“You are what you brought from your country? Or you are what you learned here?” The New York Times visits Librería Barco de Papel, one of New York City’s last remaining Spanish-language bookstores. The space also operates as a community and cultural center for the Jackson Heights neighborhood, where roughly half of the 67,000 residents identify as Latino. If you want to feel some more feelings about the state of independent bookstores, check out this old Millions piece about paving paradise and putting up a Chipotle.
“To the list of differences between men and women, we can add one more: the drug-dose gender gap. Doctors and researchers increasingly understand that there can be striking variations in the way men and women respond to drugs, many of which are tested almost exclusively on males.” On the strikingly persistent gender gap in pain.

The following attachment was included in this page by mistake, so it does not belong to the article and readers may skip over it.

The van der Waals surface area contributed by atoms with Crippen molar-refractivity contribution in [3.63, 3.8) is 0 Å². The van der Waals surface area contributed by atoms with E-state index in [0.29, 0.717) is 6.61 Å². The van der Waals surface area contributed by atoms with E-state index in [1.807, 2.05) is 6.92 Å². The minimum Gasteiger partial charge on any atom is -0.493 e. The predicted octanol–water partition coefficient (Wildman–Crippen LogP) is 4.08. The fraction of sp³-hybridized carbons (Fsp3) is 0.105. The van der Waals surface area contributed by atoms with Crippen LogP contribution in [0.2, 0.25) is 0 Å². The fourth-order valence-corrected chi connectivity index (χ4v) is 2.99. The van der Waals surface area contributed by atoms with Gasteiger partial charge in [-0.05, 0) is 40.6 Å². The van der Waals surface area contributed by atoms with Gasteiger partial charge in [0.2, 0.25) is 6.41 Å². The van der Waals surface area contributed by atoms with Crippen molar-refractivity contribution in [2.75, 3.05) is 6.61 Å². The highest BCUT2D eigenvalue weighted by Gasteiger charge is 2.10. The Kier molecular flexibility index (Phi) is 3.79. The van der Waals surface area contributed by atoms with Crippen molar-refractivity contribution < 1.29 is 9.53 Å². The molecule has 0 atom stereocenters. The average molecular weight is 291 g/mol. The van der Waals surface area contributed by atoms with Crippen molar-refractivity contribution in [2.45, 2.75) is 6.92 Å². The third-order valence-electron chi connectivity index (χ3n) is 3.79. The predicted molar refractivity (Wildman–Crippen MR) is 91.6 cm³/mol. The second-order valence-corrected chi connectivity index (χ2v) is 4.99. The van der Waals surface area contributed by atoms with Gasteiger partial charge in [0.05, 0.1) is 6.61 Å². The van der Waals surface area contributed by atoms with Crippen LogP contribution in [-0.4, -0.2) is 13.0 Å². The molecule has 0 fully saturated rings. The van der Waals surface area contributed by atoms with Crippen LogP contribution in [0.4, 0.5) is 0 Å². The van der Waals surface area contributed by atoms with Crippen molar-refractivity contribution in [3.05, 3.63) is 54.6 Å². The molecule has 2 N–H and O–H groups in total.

Paul Auster is still getting mileage out of a short story that appeared in the New York Times on Christmas day 1990. “Auggie Wren’s Christmas Story” was subsequently released as a limited edition book illustrated by Brian Cronin. The story became the inspiration for the films Smoke and Blue in the Face. Now, Henry Holt is releasing another edition of the story. This time the book is illustrated by an Argentinean artist named, cryptically, ISOL. Here’s the story if you want to read it.The London Review of Books is celebrating its 25th anniversary, and to mark the occasion, the Guardian sits down with LRB editor, Mary-Kay Wilmers.The CS Monitor continues to provide its capsule reviews of the National Book Award nominees. Here are the reviews for the young adult category.
You might never be able to finish Proust’s Remembrance of Things Past, but you can stay in his hotel. France is marketing its literary heritage with hotels named after famous authors. At the aforementioned Marcel, guests can stay in rooms named after Proust characters. If you aren’t a fan of madeleines, you can check into the R Kipling or Le Pavillon des Lettres.